I examine the consequences of these flaws in the context of client empowerment. I argue that the combination of these barriers in one process actually disempower clients and prevent them from accessing the services they need. Finally, I highlight one solution: a collaborative intake and triage model that was piloted in Washington, D.C. to service crime victims. I explore how this model addresses some of these barriers and how it may be a blueprint for much-needed legal services delivery reform.

New Article: The Politics of the Law of Biden’s Student Debt Jubilee

New Article: Luke Herrine, The Politics of the Law of Biden’s Student Debt Jubilee, LPE (Sept. 19, 2022). Excerpt Below:

You may have heard that, after nearly two years of “will he or won’t he,” President Biden announced that the Department of Education will cancel student debt. Well, it will cancel a limited amount of student debt for borrowers that meet certain income criteria before restarting payments again on the First of January, 2023.

And even that much is in question. Because of the means-testing built into the plan, most eligible borrowers will have to fill out an application, which will apparently not be available until October(!!). In the meantime, movement conservatives are gearing up to challenge the effort. Knowing that they won’t be able to form a majority in Congress (at least not before midterms), they are directing their efforts toward a more sympathetic forum: the federal courts. If they find a sympathetic ear, they may be able to enjoin the jubilee altogether.

Will they find such an ear? Should they?

How should we answer these questions?

New Article: The Tax-Invisible Labor Program: Care, Work, Kinship, and Income Security Programs in the IRC

New Article: Nyamagaga Gondwe, The Tax-Invisible Labor Program: Care, Work, Kinship, and Income Security Programs in the IRC, 102 B.U. L. Rev. (forthcoming 2022). Abstract below:

Since the mid-1990s, American financial assistance programs have increasingly shifted to require evidence of labor market participation as a criteria for eligibility. This shift signals a change from previous welfare programs that were distributed principally based on unmet material need. The shift from need-based to income-tested income security programs has been lauded for increasing labor force participation. But in this shift, income security programs have failed to account for the labor of non-market care workers. These care workers, whose household production is a fundamental component of market life, experience both economic insolvency and tax-invisibility in the face of assistance systems that do not recognize care work as eligible labor. Because care work disproportionately falls to women in American homes, income-tested financial assistance programs place an outsized strain women’s economic lives. In this Article, I argue that income security programs that fail to recognize non-market care labor undermine women’s economic autonomy by constraining women’s personal labor choices. I propose that if financial assistance programs continue to require evidence of labor, then those programs should account for non-market labor as having equal status with market-based labor. Policymakers can use time-use surveys that record women’s time spent on household production as a way to recognize household production labor in administering tax-based income security programs.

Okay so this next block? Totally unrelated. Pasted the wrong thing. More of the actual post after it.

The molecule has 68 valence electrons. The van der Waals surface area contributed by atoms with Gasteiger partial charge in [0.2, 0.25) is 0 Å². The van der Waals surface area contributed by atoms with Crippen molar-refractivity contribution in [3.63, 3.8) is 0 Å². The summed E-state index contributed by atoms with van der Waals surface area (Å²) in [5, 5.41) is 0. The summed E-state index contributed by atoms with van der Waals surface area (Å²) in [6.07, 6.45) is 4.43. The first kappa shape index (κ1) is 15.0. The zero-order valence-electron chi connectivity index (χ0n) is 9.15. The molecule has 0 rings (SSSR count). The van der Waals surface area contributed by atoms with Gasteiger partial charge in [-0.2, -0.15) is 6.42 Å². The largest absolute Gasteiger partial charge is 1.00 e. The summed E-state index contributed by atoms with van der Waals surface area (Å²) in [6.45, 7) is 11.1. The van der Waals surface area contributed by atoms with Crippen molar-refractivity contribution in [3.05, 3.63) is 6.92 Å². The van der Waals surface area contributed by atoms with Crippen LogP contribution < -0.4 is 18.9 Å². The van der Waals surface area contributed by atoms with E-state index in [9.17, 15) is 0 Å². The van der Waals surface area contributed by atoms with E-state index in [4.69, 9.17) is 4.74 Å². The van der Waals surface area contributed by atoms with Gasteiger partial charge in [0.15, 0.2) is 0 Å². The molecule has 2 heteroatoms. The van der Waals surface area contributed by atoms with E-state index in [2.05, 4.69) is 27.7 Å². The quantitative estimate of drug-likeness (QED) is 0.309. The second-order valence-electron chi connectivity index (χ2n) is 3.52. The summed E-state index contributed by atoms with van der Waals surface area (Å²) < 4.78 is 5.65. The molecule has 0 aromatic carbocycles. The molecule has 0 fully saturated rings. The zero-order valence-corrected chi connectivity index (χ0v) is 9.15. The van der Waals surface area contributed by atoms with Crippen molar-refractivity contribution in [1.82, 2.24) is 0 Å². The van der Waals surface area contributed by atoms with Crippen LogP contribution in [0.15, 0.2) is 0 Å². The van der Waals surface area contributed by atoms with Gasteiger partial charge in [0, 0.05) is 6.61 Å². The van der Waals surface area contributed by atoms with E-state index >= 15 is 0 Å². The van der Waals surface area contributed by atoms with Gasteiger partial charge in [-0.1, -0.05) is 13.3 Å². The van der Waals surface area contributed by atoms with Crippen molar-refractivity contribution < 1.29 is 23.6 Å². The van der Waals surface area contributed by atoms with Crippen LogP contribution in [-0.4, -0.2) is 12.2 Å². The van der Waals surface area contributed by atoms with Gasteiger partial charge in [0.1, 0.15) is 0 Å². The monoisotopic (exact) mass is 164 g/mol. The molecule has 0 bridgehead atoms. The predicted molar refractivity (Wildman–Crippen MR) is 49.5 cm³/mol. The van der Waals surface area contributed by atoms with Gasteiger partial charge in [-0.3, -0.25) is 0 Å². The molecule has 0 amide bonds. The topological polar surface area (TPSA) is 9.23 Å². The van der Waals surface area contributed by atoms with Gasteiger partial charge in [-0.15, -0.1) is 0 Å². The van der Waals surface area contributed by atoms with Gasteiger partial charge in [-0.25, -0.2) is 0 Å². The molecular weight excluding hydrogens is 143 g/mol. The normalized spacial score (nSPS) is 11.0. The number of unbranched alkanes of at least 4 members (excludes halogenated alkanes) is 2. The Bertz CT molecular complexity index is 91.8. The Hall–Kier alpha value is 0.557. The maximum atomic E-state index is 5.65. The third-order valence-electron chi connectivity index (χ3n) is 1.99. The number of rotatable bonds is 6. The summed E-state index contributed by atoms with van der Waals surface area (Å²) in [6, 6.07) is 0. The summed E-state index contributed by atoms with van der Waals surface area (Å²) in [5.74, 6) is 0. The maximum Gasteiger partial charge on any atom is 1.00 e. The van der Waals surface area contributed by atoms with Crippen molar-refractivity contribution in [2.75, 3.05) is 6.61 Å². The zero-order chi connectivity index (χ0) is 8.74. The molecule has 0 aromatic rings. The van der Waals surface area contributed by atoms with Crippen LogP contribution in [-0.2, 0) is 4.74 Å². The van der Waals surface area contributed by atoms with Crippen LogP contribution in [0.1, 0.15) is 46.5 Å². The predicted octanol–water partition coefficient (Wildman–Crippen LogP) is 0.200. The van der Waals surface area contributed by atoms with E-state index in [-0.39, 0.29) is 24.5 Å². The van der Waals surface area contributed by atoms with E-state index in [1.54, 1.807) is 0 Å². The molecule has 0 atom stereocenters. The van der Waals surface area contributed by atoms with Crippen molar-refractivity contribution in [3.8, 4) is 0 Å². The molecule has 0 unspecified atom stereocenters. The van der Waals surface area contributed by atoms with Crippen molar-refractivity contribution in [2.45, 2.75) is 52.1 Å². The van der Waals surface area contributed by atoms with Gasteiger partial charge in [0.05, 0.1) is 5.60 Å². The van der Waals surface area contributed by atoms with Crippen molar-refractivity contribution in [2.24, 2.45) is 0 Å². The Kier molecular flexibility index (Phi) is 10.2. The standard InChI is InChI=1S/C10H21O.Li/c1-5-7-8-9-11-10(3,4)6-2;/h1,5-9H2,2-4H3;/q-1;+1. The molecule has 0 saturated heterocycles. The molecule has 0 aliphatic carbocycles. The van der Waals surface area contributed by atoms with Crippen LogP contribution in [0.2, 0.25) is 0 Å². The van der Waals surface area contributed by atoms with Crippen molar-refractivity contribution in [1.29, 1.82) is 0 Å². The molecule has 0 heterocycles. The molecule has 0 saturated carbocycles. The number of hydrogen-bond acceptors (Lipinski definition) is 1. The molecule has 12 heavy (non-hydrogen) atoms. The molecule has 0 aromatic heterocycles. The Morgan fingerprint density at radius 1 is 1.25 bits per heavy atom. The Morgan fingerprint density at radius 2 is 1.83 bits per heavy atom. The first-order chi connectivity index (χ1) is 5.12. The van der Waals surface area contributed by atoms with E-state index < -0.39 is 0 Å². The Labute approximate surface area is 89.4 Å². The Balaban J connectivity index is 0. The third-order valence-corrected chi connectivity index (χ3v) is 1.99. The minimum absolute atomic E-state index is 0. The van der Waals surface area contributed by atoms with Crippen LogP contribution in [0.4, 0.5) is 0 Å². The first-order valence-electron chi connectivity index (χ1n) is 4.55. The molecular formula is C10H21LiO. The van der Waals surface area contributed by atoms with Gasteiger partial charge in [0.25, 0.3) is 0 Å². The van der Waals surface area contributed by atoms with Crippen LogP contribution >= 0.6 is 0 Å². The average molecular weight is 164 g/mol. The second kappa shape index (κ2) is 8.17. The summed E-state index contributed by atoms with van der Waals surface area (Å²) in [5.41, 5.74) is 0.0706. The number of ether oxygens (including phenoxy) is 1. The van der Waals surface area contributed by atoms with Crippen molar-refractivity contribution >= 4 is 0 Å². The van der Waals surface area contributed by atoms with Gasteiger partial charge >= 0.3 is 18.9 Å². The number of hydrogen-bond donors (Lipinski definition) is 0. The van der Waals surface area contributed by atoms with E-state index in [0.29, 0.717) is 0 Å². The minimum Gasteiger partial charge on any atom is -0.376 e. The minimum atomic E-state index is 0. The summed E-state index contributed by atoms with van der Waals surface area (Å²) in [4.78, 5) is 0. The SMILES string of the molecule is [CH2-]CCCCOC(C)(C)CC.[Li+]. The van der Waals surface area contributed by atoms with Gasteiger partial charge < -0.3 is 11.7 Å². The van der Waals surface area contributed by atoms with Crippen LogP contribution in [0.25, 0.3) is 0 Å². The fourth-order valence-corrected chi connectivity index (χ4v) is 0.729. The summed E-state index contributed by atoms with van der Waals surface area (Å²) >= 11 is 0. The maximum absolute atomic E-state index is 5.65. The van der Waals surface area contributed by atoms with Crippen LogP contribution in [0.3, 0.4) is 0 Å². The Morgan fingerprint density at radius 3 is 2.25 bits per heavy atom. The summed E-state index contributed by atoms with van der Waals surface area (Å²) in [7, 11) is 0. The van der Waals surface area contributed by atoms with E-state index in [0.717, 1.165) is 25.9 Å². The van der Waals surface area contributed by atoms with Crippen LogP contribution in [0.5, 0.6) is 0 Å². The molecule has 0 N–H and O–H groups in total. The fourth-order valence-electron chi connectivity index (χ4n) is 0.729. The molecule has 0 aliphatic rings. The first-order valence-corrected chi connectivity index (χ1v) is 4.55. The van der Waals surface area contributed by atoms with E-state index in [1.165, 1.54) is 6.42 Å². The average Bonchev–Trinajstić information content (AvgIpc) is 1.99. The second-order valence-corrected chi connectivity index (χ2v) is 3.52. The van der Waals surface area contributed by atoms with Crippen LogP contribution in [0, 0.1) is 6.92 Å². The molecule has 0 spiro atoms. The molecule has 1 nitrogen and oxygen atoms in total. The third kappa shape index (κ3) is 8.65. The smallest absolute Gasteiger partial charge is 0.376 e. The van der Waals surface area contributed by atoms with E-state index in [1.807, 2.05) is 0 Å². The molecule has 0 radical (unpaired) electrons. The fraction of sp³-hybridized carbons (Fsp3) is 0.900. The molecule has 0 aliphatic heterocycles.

New Article: What the Access to Justice Crisis Means for Legal Education

New Article: Kathryne M. Young, What the Access to Justice Crisis Means for Legal Education, 11 UC Irvine L. Rev. 811 (2021). Abstract below: 

Despite enormous social, legal, and technological shifts in the last century, the structure of legal education has remained largely unchanged. Part of the reason so little change has occurred is that the current model mostly “works”; it produces a professional class of lawyers to populate the ranks of law firms and government entities. At the same time, for decades, legal education researchers have considered it practically axiomatic that law school has room for improvement.